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Faculty / Staff

Denise LaFreniere

Information Analyst Institutional Effectiveness, Staff 1700 University Ave
3-101 AB

Amanda Lambert

Counselor, Student Assistance Program Wellness Center 1-701 CC

James Lawlor

Mechanic Physical Plant 1700 University Ave
5-700 CC

Glenn Lechner

Telecommunications Tech - Part Time Information Technology, Staff 1700 University Ave
1-600 CC

Clinton Lee

Academic Lab Coordinator-Sr Mechanical Engineering 1700 University Ave
1-224 AB

Kelly Lehnst

Administrative Assistant to Tom Ayers VP Administration and Finance Business Office 1700 University Avenue
5-941 CC

Brenda Lemke

Lecturer Mechanical Engineering 1700 University Ave
2-219 MC
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Brenda Lemke, lecturer of Mechanical Engineering
M.S.E. from Kettering/GMI, with expertise in data acquisition, PEM fuel cells, instrumentation, and energy systems.

Lemke finds Kettering students determined and experienced with strong technical abilities and feels that they stand out from other college students because they "graduate from high school with knowledge and start as freshmen stronger than other students" and are "willing to tackle the demands of a Kettering education." Her initial desire to teach at Kettering resulted from the quality of the facilities and students and her favorite part is helping the students to understand what an engineer does.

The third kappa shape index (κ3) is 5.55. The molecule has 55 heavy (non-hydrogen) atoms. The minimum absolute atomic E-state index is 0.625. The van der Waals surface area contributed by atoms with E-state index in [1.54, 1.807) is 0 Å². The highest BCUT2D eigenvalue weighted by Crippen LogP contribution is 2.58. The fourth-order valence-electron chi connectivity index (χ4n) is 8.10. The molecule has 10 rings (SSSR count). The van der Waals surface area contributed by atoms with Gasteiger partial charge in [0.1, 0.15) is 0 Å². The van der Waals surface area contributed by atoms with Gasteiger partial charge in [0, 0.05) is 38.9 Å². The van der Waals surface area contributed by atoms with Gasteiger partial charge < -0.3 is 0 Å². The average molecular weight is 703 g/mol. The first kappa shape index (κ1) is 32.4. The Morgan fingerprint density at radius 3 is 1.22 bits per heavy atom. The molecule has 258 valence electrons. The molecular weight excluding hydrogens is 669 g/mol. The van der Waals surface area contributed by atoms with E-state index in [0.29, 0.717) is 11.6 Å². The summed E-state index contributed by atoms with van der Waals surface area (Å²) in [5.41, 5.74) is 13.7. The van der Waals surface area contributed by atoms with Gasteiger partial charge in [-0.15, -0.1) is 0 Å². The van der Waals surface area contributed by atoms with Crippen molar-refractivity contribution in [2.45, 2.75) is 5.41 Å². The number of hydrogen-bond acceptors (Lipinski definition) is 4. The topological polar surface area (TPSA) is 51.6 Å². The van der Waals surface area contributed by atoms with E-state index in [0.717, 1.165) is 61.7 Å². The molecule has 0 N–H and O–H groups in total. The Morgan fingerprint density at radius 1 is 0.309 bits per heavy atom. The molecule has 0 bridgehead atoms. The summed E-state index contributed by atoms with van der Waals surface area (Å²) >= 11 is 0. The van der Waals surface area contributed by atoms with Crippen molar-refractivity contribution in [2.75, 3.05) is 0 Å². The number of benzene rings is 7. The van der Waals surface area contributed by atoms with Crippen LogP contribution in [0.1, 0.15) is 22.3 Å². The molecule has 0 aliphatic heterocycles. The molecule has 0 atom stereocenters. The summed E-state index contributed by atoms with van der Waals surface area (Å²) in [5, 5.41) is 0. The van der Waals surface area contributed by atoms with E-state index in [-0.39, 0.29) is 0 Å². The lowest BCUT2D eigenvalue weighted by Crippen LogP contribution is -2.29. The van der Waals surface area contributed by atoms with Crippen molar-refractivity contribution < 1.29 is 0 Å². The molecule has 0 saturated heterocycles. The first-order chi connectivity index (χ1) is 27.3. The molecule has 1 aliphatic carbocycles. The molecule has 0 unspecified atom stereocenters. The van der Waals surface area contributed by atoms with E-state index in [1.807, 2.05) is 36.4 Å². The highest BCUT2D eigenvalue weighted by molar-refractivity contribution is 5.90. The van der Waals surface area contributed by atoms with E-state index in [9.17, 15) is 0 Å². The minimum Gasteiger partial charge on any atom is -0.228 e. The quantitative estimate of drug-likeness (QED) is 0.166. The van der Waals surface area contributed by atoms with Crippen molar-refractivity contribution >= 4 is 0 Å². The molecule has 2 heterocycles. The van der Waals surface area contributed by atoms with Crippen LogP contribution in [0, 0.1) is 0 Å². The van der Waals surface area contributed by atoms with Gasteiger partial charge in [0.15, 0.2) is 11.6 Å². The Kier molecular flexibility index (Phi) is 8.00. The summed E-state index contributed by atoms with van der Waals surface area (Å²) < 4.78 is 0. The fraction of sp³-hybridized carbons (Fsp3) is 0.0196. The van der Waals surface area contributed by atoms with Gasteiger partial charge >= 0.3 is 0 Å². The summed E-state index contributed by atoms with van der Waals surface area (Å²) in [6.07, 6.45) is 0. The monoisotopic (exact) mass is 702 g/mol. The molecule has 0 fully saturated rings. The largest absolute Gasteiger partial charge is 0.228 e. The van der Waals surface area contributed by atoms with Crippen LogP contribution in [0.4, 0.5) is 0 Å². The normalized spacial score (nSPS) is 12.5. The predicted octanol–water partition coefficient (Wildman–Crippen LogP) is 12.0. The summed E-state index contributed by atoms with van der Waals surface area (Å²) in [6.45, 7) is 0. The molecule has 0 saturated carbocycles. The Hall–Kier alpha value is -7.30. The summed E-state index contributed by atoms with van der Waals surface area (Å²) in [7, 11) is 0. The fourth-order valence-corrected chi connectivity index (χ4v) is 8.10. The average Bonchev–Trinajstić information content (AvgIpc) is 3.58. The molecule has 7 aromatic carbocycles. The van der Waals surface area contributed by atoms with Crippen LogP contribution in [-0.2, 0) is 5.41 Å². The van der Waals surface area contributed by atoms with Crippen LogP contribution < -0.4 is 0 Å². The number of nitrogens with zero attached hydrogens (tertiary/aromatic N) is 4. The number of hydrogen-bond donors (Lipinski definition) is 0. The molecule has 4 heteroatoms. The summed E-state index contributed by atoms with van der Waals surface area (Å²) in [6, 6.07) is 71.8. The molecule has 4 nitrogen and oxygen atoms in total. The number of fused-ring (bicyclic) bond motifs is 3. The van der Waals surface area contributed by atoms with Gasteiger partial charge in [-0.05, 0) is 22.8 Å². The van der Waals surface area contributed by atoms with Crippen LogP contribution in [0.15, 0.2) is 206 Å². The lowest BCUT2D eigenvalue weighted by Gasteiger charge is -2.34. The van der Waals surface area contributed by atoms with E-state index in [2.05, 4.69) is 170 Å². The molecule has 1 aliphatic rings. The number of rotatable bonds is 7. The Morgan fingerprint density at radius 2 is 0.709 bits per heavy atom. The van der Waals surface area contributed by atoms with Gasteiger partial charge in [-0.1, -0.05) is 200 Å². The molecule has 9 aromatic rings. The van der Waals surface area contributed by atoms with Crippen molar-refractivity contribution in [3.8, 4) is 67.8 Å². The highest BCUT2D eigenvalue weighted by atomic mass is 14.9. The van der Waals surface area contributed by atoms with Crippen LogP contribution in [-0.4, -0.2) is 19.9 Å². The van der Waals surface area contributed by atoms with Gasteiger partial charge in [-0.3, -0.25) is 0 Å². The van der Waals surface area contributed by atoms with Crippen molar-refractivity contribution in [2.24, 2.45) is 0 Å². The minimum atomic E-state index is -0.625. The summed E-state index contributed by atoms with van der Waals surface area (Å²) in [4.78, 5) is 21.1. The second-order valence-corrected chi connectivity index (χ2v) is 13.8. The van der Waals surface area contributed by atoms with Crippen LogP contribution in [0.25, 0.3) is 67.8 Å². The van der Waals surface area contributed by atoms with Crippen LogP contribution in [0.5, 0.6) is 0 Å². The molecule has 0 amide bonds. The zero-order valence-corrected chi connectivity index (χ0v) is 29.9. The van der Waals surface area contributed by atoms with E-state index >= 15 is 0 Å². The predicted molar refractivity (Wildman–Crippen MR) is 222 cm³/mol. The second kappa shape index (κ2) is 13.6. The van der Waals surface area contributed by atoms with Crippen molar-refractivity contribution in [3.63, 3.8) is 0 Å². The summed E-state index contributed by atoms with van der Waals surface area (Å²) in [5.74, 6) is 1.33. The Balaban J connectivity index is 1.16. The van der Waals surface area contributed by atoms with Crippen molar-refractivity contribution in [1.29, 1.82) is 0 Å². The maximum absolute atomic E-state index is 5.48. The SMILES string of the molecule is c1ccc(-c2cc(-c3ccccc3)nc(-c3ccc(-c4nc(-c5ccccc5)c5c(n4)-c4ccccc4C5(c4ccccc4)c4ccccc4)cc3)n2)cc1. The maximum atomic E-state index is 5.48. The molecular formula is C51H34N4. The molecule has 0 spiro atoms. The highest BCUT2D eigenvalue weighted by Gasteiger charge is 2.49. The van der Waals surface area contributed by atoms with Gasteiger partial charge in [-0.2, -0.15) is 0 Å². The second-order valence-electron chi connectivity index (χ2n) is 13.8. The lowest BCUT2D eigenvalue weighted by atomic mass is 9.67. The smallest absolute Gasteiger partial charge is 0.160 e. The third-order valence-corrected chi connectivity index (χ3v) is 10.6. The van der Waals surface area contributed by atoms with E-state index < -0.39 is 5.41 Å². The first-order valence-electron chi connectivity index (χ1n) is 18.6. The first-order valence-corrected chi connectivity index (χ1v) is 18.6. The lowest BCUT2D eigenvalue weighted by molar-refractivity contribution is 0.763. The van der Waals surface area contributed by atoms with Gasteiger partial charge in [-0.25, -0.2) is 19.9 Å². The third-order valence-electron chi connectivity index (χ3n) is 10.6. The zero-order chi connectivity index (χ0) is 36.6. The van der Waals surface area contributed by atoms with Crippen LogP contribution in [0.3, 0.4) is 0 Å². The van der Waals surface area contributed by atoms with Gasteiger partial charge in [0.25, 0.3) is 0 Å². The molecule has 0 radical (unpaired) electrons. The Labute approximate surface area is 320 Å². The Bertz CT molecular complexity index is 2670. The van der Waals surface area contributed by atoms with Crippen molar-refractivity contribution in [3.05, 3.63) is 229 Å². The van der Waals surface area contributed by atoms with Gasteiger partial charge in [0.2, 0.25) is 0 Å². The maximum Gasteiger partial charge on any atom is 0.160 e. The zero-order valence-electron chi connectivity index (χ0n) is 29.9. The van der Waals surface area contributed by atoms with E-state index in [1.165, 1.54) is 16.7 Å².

Lemke's advice to prospective students is to "be ready to be challenged daily by the workload and the need to understand the course material."

Hidden talents and outside interests: When not researching the fuel of the future, Lemke is a NASCAR enthusiast and enjoys gardening.

Research Associations:
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Christine Levecq

Associate Professor of Humanities Liberal Studies 1700 University Ave
4-522 AB
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Dr. Levecq has a Ph.D. from the University of Illinois at Urbana-Champaign.  She has taught at various universities, including the University of Notre-Dame, Loyola University Chicago, and Michigan State University.  In 1998-’99, she was a Resident Fellow at the W.E.B. Du Bois Institute for Afro-American Research at Harvard University.  She is trilingual (English, French, and Dutch).

Courses Taught

HUMN 201: Introduction to the Humanities

LIT 310: African American Literature

LIT 391: Literatures of the African Diaspora

LIT 309: Literatures of Multicultural America

LIT 304: American Literature and Philosophy

LIT 351: Reading French Literatures

Research Associations:

African American literature

Literatures of the African diaspora

American literature


Dr. Levecq’s book, Slavery and Sentiment: The Politics of Feeling in Black Atlantic Antislavery Writings, 1770-1850, was published by the University Press of New England in 2008.  Her peer-reviewed articles have appeared in, among others, Contemporary Literature, Tulsa Studies in Women’s Literature, Texas Studies in Literature and Language, African and Black Diaspora: An International Journal, African American Review, Obsidian III: Literature in the African Diaspora, and Novel: A Forum on Fiction. 

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